And, once more, all the distributing industries require direct access to the land for their own immediate purposes: sites for railways, goods yards, receiving offices, canals, harbours, docks, warehouses, shops, garages, stables, etc.
All industries—extractive, manufacturing and distributive—need access to land for the housing of their workers.
The Real “Key Industry.”
Yet Sir Leo Chiozza Money has been good enough to assure us that we “Single Taxers” “do, not understand the economic development of such a nation as this,” and that we “prate of land and landlords’ exactions in a country which, fortunately for itself, has long ceased to depend on land for its livelihood.” This may be true of the country of Letspretendia, in which Sir Leo appears to have studied what he calls his economics; its people may have ceased to be land animals, and have learned to live on statistics evolved out of their own inner consciousness. But the coal stoppage should, by now, have taught Sir Leo that the despised “Single Taxers” are right. For he has recently announced, that cheap coal is the solution of our present difficulty in trade and industry; that “everything hangs upon the revival of cheap energy”; that coal is “the greatest national asset.” Has he forgotten how, at the Coal Commission a while ago, he heard Mr. Smillie “prate of land and landlords’ exactions” in connection with coal? How completely Mr. Smillie disagrees with his colleagues, Mr. Sidney Webb and Sir Leo, on that Commission is shown when he writes:—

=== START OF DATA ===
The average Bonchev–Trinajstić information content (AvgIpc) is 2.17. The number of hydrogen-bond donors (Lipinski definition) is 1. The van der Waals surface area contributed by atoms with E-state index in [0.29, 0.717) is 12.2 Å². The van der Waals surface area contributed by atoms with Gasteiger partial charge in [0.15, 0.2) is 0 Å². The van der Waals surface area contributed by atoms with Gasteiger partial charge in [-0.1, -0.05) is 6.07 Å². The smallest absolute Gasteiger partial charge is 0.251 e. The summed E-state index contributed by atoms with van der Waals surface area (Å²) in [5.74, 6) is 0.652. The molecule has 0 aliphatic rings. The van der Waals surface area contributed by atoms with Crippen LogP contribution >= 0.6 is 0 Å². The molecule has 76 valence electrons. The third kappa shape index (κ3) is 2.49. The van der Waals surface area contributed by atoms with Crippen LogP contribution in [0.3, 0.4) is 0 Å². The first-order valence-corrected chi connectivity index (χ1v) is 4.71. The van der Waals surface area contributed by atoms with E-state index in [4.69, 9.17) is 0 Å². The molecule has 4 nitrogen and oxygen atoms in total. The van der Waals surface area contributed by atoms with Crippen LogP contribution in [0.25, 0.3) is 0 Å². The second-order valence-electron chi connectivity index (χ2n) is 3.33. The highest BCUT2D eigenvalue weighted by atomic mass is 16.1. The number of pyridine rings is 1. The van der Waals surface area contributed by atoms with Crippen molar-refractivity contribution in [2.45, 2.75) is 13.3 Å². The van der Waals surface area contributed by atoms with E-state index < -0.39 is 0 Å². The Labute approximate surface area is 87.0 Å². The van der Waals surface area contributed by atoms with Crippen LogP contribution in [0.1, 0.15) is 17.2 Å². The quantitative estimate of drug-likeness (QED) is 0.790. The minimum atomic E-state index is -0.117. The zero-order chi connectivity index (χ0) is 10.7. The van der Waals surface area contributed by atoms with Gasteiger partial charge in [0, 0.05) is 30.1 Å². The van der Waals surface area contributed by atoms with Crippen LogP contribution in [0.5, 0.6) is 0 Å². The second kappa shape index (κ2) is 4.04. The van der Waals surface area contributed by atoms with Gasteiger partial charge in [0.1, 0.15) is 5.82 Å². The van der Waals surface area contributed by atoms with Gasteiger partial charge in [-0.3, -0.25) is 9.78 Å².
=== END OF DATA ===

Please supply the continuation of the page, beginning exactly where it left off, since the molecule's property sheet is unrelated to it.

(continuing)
I am convinced that the divorcing of the people from the land is the chief cause of our poverty, misery, excessive sickness and death rate …
If the Labour movement forgot everything for two years and concentrated on getting rid of the greatest burden of all—the land grabbers—we should have a land fit for heroes to live in and heroes fit to live in a free land.